My sister is risking her life to be a supermom. Her husband doesn’t care.

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Dear Caring and Nurturing,

My sister has been diagnosed with cancer. It is very serious and the treatment is very difficult. I decided to move house temporarily to help her because we are close and I knew that her husband, who is much older than her and recently retired, participates very little in parenting, cooking and household chores. They have two young children.

Now that I’m here, it’s sad to see how my sister refuses to relax and how little her husband does around the house. He’s often playing on his phone while my sister cooks, cleans and takes care of their kids. The kids are spoiled: both parents always give in to them at the first scream. They’re disobedient. When they’re done with their toys and shoes they throw or spill them wherever they want. It takes an hour or two to get them to sleep at night. The kids are very smart and I love them. When I ask them to help cook or tell them they have to put something away before starting a new task they usually do well – unless my sister is there to tell them they can get a reward without following instructions or to tell them they don’t have to clean up after themselves if they don’t want to. My sister is very defensive about her parenting choices and often tells me my help isn’t needed. Although she is quite controlling and has probably prevented her husband from gaining confidence as an active parent throughout their marriage, he is a typical lazy husband who thinks his only responsibility is to take care of his family financially.

The kids get excited when I’m there and ask me to play, read stories and help with bathing. I know my sister is scared and feels guilty and worried about the “impact” her illness is having on her children. Her health is expected to decline in the coming months. How can I encourage her to rest, ask her husband to take an active role in the house and ask him to delegate parenting to me for a while so she doesn’t have to work so hard when I’m gone? Right now, she lets me do some of the laundry, bathing and cooking (but only when she’s so tired she can’t stay awake). I can’t imagine the complex emotions everyone is feeling, but shouldn’t she and her husband understand by now that they are putting her life at risk?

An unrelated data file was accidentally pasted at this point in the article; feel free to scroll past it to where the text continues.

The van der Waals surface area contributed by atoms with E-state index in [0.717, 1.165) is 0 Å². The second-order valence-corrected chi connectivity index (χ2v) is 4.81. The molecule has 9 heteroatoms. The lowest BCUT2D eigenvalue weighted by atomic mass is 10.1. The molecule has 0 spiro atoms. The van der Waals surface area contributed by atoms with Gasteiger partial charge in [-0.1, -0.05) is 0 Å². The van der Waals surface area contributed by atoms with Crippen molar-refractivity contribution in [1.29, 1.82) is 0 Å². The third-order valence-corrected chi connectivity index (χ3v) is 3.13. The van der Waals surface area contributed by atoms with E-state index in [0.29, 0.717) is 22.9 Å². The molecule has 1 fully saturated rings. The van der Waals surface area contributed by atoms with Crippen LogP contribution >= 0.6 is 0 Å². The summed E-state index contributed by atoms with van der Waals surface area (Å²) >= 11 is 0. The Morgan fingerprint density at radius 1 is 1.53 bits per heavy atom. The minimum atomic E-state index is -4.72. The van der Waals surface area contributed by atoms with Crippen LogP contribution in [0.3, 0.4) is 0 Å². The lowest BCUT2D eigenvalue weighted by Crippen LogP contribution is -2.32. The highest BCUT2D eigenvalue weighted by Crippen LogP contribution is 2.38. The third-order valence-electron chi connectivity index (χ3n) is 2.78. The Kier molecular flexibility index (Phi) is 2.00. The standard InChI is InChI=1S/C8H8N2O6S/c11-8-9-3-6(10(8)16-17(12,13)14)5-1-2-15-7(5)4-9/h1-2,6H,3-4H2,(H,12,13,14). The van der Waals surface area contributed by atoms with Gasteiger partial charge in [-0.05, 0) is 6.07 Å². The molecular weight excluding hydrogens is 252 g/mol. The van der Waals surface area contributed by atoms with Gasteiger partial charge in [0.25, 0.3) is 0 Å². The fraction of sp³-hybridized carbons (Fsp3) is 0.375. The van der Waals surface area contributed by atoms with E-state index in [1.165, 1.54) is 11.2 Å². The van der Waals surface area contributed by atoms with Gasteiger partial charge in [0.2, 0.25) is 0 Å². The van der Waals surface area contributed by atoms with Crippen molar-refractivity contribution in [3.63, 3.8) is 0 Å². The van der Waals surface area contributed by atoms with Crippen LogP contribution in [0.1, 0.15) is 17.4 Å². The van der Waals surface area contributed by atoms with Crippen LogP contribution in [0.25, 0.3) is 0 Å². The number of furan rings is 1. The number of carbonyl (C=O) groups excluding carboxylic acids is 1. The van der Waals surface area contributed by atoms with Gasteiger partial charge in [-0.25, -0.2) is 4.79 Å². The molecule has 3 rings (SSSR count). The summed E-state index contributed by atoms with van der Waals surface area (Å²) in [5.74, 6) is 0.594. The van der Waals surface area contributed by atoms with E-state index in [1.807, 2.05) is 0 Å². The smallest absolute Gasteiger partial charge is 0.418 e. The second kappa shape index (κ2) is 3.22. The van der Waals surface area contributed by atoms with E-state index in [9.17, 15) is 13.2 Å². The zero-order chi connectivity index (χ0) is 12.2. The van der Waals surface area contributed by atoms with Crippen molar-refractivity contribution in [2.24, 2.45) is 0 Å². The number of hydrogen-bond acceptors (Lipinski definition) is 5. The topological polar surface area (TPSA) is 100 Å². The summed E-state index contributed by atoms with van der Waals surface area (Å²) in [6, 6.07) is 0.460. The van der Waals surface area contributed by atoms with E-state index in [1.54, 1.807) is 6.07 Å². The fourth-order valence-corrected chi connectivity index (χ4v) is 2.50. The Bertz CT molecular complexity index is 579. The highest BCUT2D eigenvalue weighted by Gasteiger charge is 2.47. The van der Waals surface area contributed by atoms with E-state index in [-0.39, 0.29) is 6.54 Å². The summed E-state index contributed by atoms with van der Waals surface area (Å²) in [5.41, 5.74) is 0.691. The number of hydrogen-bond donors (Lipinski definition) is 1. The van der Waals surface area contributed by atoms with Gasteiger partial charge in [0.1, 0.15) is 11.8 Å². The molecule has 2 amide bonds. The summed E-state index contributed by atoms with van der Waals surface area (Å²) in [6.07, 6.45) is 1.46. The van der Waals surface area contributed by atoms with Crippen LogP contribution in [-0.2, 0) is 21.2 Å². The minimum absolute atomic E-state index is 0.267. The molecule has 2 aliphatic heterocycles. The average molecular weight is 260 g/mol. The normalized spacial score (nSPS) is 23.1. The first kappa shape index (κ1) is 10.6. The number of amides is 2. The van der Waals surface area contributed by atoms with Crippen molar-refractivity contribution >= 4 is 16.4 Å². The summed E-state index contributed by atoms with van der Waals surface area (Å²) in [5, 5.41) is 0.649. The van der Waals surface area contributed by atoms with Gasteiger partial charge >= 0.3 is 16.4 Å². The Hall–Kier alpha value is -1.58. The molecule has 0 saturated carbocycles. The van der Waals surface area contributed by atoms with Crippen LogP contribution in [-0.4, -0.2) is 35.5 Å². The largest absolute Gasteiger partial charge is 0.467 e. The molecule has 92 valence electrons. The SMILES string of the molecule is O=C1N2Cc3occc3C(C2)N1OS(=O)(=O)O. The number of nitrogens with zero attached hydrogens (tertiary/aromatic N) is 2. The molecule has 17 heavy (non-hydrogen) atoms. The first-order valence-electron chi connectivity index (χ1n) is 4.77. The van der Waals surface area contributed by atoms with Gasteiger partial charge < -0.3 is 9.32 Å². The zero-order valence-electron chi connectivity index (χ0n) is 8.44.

-In loss

Dear Loss,

I know you love your sister and are worried about her. Of course you are. But helping her does not mean running her life. Help This is something that can only be defined by the person receiving help – not the one giving help. Your sister does not want you to take over raising her children, not even temporarily. (And unless she has asked you, she certainly does not want your opinion on this His Parenting.) So if you really want to help her, help her in the way she needs it. If she tells you she’s too tired or sick to cook, do the laundry, or bathe the kids, do so. And without giving her unsolicited advice about her marriage, criticizing her or her husband, or tsk-tsking about how much more you could do for her if she’d let you. Bonus round: don’t call her a “controller” (or even think of her as one) when she’s insisting on taking control of her life. You say you can’t imagine the “complex feelings” your sister and brother-in-law have – but then you quickly add that they should both recognize that they’re putting her life at risk, which negates your acknowledgement of how complicated this is for them. You have to step back and let them figure this out for themselves. You can’t force them to handle it the way you want.

I also wonder if she asked you to move in temporarily? Did you make the offer and did she gratefully accept? Or did you decide to do so without consulting her? I think the answer matters. You and your sister may need to have a conversation to clarify.

—Michelle

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